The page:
Brazilian women status today

Neither Giselle, nor destitute homeless. A new portrait of Brazilian women emerges from a series of studies released in the last few days. She studies and works hard, both at home and professionally, earns less than her male counterparts and has an increasing importance in the country’s economy.

According to Instituto de Pesquisa Econômica Aplicada (Ipea), a federal think-tank, the International Labour Organization and Serasa Experian consultants, Brazilian women:

  • Study more – 56.8% of 15 to 17-year-old girls were in school in 2008 (at the grades expected for their age), while only 44.4% of boys were studying. A similar proportion can be observed among young adults, according to Ipea : 15.7% of women and 11.8% men between 18 e 24 were in college two years ago.
  • Do most of the housework – Really, no surprise here. According to Ipea, women dedicate, in average, 23.9 weekly hours to cooking and cleaning their own houses, while men spend 9.7 hours on those chores.
  • A high percentage has bad jobs – In 2008, 42.1% of working women are paid either low or no salaries, or have informal jobs (no vacations, no job stability, no paid retirement). In contrast, only 26.2% of men work under those conditions. In fact, these numbers hide some good news. Things are getting a little better. In 1998, 48.3% of women and 31.2% of men had jobs this insecure.
  • Earn less than men  – Again, no surprises. In 2008, the average woman’s salary was R$ 701 (today, around 397 dollars) while men would make R$ 1070 (606 dollars). This means women earn only  65.5% of men’s incomes, even when they have the same level of education. Ipea associates this difference to three elements: women work fewer hours (of course, not counting housework), they have to take the worst jobs and face barriers to their professional growth in many work environments.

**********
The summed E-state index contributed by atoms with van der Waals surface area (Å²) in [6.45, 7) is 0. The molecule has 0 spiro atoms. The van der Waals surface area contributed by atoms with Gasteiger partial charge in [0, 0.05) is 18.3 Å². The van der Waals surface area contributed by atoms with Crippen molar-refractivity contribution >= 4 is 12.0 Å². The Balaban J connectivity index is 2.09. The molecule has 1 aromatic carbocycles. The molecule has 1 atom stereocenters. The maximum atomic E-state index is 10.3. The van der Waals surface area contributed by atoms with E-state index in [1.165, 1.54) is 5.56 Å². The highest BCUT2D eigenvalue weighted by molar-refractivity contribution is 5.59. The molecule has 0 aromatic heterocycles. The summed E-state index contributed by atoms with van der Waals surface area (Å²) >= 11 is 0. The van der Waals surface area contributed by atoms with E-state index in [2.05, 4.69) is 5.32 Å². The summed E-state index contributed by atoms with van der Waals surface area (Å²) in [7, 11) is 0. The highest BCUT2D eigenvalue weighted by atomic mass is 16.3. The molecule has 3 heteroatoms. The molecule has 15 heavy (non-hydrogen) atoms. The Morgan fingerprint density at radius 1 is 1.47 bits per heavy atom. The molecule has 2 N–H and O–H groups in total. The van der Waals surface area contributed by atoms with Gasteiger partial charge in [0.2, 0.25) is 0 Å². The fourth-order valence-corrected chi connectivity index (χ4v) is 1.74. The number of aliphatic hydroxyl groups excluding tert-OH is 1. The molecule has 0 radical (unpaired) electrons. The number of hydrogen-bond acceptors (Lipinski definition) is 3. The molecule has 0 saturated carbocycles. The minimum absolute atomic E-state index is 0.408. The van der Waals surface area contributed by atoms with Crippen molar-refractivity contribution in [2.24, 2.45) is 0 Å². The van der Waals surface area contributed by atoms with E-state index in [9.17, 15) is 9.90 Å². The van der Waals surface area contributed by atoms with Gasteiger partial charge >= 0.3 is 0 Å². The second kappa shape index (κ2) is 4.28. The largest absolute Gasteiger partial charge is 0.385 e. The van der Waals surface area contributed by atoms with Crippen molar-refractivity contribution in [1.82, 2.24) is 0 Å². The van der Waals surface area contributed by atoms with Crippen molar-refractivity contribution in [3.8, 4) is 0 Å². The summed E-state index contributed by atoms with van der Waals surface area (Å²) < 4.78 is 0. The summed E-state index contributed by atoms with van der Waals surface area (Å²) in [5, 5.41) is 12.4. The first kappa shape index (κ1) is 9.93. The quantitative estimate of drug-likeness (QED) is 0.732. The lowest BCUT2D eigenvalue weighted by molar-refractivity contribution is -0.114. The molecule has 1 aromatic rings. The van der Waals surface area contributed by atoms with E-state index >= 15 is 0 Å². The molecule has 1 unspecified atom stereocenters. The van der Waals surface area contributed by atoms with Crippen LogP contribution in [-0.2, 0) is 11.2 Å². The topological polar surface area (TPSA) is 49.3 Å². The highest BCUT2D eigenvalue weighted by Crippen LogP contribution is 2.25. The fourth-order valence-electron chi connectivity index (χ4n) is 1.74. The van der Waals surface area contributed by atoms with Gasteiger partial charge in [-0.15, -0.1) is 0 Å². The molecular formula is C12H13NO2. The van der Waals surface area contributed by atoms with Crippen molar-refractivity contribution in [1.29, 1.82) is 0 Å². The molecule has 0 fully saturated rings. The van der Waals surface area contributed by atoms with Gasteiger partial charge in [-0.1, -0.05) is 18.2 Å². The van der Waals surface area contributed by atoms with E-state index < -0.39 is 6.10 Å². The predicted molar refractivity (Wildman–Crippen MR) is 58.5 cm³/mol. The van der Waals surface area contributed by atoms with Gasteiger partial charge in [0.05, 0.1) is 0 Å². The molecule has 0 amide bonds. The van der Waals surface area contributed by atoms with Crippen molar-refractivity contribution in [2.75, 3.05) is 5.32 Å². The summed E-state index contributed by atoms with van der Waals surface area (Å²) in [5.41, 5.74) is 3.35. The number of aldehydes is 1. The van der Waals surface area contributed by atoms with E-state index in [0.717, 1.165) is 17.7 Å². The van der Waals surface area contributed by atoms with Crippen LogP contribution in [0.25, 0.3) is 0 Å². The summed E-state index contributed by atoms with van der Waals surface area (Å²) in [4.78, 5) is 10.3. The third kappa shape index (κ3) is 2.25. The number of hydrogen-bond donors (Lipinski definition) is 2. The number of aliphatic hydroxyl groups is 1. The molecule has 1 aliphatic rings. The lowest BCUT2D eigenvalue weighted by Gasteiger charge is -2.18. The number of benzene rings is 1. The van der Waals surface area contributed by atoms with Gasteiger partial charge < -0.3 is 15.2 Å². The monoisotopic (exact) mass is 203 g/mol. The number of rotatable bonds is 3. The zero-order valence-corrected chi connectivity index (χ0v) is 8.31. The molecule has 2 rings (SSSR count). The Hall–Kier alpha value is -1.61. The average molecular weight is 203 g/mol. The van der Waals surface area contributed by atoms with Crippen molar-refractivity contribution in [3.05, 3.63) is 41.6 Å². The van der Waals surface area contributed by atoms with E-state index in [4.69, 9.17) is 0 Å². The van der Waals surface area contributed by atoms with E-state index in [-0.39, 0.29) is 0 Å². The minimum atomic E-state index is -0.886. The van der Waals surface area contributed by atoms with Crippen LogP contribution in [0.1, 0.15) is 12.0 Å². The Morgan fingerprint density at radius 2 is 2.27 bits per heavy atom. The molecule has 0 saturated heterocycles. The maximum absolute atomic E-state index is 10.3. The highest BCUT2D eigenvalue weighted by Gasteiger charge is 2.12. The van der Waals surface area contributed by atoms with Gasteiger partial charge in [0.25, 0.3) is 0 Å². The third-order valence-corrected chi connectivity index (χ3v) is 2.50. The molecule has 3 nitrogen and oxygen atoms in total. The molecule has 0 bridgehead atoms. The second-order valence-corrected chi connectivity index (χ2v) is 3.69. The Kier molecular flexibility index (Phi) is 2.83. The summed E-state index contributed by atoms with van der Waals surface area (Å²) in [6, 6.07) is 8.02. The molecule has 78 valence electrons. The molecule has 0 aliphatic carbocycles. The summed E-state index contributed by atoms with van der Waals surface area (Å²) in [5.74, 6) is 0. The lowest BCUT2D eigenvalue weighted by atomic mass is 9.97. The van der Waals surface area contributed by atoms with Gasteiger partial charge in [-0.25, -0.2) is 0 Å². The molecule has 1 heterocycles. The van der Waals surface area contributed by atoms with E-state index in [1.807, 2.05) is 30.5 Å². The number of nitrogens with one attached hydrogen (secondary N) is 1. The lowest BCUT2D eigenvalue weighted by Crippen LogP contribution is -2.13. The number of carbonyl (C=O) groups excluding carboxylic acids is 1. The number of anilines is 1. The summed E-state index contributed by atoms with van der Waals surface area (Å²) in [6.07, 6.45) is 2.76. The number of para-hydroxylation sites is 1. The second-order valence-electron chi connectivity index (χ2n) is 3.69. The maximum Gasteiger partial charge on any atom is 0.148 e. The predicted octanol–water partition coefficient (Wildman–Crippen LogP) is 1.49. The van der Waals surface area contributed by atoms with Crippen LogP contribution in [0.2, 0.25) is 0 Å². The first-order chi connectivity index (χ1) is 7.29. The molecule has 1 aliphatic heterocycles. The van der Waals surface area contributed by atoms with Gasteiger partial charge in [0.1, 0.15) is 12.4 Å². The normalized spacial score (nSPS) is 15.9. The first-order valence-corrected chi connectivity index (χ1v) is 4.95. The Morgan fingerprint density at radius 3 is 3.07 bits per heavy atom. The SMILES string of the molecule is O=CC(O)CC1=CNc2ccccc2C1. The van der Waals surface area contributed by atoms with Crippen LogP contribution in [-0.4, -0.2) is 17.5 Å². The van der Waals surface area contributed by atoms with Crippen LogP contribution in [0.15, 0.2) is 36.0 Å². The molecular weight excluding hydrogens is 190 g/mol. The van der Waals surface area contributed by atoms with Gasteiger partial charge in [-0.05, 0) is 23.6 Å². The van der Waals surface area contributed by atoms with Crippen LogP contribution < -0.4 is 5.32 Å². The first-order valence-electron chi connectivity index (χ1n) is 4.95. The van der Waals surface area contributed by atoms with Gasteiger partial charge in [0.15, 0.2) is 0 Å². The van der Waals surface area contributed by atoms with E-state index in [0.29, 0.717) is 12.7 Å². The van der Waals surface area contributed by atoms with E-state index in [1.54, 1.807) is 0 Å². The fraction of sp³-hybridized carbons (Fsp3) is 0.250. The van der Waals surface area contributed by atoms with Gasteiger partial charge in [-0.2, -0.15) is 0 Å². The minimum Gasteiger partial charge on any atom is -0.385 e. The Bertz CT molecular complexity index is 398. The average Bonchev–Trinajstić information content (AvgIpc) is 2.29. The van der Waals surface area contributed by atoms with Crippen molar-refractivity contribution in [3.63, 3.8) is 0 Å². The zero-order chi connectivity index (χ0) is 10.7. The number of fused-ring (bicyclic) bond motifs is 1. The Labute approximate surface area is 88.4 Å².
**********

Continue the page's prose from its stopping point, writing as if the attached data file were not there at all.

• Are the main source of income of one third of Brazilian families – According to the ILO, this is a growing trend. Also, 5.9% of the mothers raise their kids alone.
  • House keeping, cooking and babysitting is still the many feminine occupation – still quoting the ILO, 15.8% of Brazilian women work in someone’s house.
  • Are the majority of the upper classes – according to Serasa Experian, 4.9 million women and 4.7 million men belong to the so-called A and B classes, that includes the richest 7.12% of the population.
  • Represent only 10% of politicians – Even if two women are candidates in the Presidential campaign (Dilma Rousseff and Marina Silva), their gender is very misrepresented in Brazilian Politics. Congress has 513 representatives, but only 45 congresswomen. The situation is slightly better in the Senate – 10 women and 71 men.

Most specialists quoted by the Brazilian press on these numbers say the cup is (very moderately) fuller.

6 thoughts on “Brazilian women status today”

  1. Thaddeus, as always, all links are indicated in the text. In this specific case, in the second paragraph’s links (and, please, because I have been changing the blog’s layout, give me you feedback in case you think they are too discreet).

  2. I just wanted to let you know that i’ve been reading your blog for several months now and i just love it! I spent some time all over the country last summer and it is so nice to keep up with what’s going on in the country. keep up the fantastic work! the new layout is great too.

  3. Thank you so much. It is really cool to have your feedback. I have been posting less than desirable lately – decided to concentrate on improving the layout first – but I hope to go back to the former rhythm. And, please, whenever you have any suggestions, feel free to express them.

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